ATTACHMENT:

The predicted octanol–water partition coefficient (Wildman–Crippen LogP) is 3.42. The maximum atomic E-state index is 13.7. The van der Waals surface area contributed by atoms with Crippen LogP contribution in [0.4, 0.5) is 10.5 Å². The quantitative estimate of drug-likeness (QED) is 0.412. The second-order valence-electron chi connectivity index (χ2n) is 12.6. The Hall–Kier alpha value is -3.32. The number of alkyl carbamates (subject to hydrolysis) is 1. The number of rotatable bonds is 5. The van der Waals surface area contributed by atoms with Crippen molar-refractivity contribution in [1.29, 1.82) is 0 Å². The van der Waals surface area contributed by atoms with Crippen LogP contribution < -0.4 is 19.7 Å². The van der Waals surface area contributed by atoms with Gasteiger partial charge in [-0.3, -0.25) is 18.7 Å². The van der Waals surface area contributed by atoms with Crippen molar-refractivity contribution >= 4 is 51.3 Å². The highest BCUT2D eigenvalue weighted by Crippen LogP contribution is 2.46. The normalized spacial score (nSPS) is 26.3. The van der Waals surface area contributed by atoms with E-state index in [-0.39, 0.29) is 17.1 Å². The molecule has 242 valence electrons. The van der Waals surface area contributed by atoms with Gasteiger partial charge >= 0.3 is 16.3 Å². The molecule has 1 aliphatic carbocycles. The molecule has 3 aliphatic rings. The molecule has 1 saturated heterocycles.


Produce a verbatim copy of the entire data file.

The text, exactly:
The predicted octanol–water partition coefficient (Wildman–Crippen LogP) is 3.42. The maximum atomic E-state index is 13.7. The van der Waals surface area contributed by atoms with Crippen LogP contribution in [0.4, 0.5) is 10.5 Å². The quantitative estimate of drug-likeness (QED) is 0.412. The second-order valence-electron chi connectivity index (χ2n) is 12.6. The Hall–Kier alpha value is -3.32. The number of alkyl carbamates (subject to hydrolysis) is 1. The number of rotatable bonds is 5. The van der Waals surface area contributed by atoms with Crippen molar-refractivity contribution in [1.29, 1.82) is 0 Å². The van der Waals surface area contributed by atoms with Crippen LogP contribution < -0.4 is 19.7 Å². The van der Waals surface area contributed by atoms with Gasteiger partial charge in [-0.3, -0.25) is 18.7 Å². The van der Waals surface area contributed by atoms with Crippen molar-refractivity contribution >= 4 is 51.3 Å². The highest BCUT2D eigenvalue weighted by Crippen LogP contribution is 2.46. The normalized spacial score (nSPS) is 26.3. The van der Waals surface area contributed by atoms with E-state index in [-0.39, 0.29) is 17.1 Å². The molecule has 242 valence electrons. The van der Waals surface area contributed by atoms with Gasteiger partial charge >= 0.3 is 16.3 Å². The molecule has 1 aliphatic carbocycles. The molecule has 3 aliphatic rings. The molecule has 1 saturated heterocycles.